EDITOR’S NOTE: After reading recent news about a ruptured natural gas pipeline forcing the evacuation of area residents near Bowling Green, Mo., I decided to share anew a story I wrote and published Sept. 13, 2010, about one Missouri family’s experience with underground pipelines running through their backyard. The family still lives in the home described in the story below, modified only slightly from the original version.
Markers are mandatory after passage of the Pipeline Safety Improvement Act of 2002.
Though natural gas pipeline explosions like the one that leveled a neighborhood and left several people dead in San Bruno, Calif., Sept. 9, 2010, are rare, having petroleum product and natural gas pipelines running through her yard still makes Shelley Miller of St. Peters, Mo., nervous and scared.
“I started shaking from the inside out,” said Miller, then 47, describing how she felt upon watching initial news reports about the blast. “The first thing I thought was, ‘That could be us.’”
When Miller says “us,” she’s not just talking about members of her immediate family. Instead, she’s referring to more than 75 of her neighbors who have pipelines running through their properties in the sprawling Brookmount Estates subdivision in the St. Charles County community of 58,000 located a few miles west of St. Louis.
Miller and her husband Ray bought their modest three-bedroom home in the winter of 1993 and moved into it in January 1994. At the time, they had one small child and no idea that any pipelines were running through their backyard. It was during the fall of 1995 that they learned they had a fuel pipeline running a few feet below the surface of their backyard.
When Shelley Miller moved into her home in 1994, pipeline markers were not required.
During an interview at her home less than 24 hours after the California blast, Miller recalled how she found out about the existence of that then-unmarked pipeline.
“We found out that Williams Brothers pipeline had a pipeline back here,” she said, explaining that the company had sent letters to owners of approximately 75 other homes in the subdivision to notify them that the company would be conducting tests of a 9.5-inch natural gas pipeline. Soon after the testing, company workers put a marker on Miller’s fence to indicate the location of the pipeline — less than 25 feet from the rear wall of her home.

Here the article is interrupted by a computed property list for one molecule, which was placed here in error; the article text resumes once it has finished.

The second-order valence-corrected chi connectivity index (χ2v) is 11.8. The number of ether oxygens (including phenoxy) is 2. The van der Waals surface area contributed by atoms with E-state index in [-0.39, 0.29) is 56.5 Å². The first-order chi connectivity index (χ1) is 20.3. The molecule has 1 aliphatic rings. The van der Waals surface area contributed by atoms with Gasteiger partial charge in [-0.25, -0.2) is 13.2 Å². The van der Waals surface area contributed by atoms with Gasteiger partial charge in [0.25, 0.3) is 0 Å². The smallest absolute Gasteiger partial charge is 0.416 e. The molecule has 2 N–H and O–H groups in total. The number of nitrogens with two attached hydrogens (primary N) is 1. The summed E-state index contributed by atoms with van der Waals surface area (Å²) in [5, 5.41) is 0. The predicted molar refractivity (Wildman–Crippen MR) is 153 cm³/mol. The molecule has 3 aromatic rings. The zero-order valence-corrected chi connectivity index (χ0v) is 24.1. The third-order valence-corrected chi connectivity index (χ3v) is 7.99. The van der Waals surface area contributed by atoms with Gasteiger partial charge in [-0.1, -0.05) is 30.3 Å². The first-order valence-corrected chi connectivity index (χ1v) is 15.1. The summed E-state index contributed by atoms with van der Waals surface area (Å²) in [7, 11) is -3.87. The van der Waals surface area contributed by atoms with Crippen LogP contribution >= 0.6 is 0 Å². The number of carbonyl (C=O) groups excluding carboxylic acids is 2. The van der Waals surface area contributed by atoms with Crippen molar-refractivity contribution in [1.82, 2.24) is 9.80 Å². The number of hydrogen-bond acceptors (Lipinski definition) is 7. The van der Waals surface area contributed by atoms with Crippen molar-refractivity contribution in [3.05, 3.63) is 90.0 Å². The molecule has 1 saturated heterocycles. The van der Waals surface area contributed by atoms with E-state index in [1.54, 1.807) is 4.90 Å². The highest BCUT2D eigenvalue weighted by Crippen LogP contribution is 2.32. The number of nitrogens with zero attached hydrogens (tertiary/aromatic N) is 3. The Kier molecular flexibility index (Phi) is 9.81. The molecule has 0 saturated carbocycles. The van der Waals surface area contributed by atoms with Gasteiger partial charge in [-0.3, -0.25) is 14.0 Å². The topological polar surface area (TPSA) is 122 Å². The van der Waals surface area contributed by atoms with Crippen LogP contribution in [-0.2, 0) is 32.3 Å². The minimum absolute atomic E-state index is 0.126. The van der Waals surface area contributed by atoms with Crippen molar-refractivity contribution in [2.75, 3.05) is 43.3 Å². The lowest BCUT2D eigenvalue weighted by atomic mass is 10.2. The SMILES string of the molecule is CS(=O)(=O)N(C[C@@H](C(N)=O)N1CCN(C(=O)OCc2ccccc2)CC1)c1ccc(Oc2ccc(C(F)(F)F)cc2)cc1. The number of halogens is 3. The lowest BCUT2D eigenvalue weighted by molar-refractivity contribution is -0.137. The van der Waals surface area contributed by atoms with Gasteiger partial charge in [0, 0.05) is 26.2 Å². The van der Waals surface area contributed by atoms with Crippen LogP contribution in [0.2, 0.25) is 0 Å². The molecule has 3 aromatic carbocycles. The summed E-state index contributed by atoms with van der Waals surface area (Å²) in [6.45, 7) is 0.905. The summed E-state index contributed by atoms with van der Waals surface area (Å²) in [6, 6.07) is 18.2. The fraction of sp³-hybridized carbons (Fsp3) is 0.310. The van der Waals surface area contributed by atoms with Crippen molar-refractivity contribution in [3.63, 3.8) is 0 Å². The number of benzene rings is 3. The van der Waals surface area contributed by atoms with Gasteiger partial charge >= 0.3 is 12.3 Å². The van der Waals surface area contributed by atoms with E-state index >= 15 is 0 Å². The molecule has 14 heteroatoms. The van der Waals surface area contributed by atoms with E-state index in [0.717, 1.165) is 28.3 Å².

“But I didn’t think too much about it,” she said, adding, “It’s a residential neighborhood in a populated city.”
Her fears increased during the fall of 2003 after a man from Explorer Pipeline Co. of Tulsa, Okla., came to her home.
The man, Miller explained, asked if he could see her backyard to get an idea of where the trees were. His company was going to be cutting down and/or trimming trees to make the easement more visible from the air for flyover-inspection purposes per guidelines of the Pipeline Safety Improvement Act of 2002. That legislation stemmed, in part, from security concerns after the attacks of Sept. 11, 2001.
“I brought him into the backyard, thinking that was the same pipeline company that I already knew was here,” Miller said. Before the man’s visit ended, she learned Explorer owned a different pipeline in her yard, this one 24 inches in diameter and carrying gasoline, diesel and jet fuel at a flow rate of more than 14,000 gallons per minute at 825 psi. Soon after the visit, she also learned she had two more pipelines — both owned by Conoco Oil Company — adjacent her yard that had been in the ground since 1931, bringing to four the total number of fuel pipelines behind her home.*
After receiving notices from Explorer about the tree-trimming efforts, neighbors along the pipeline begin to talk and ask each other questions, prompting Miller and a friend to go door to door to take the pulse of the neighborhood. In July 2004, they began airing their concerns during meetings of the City of St. Peters Board of Aldermen. And they got results.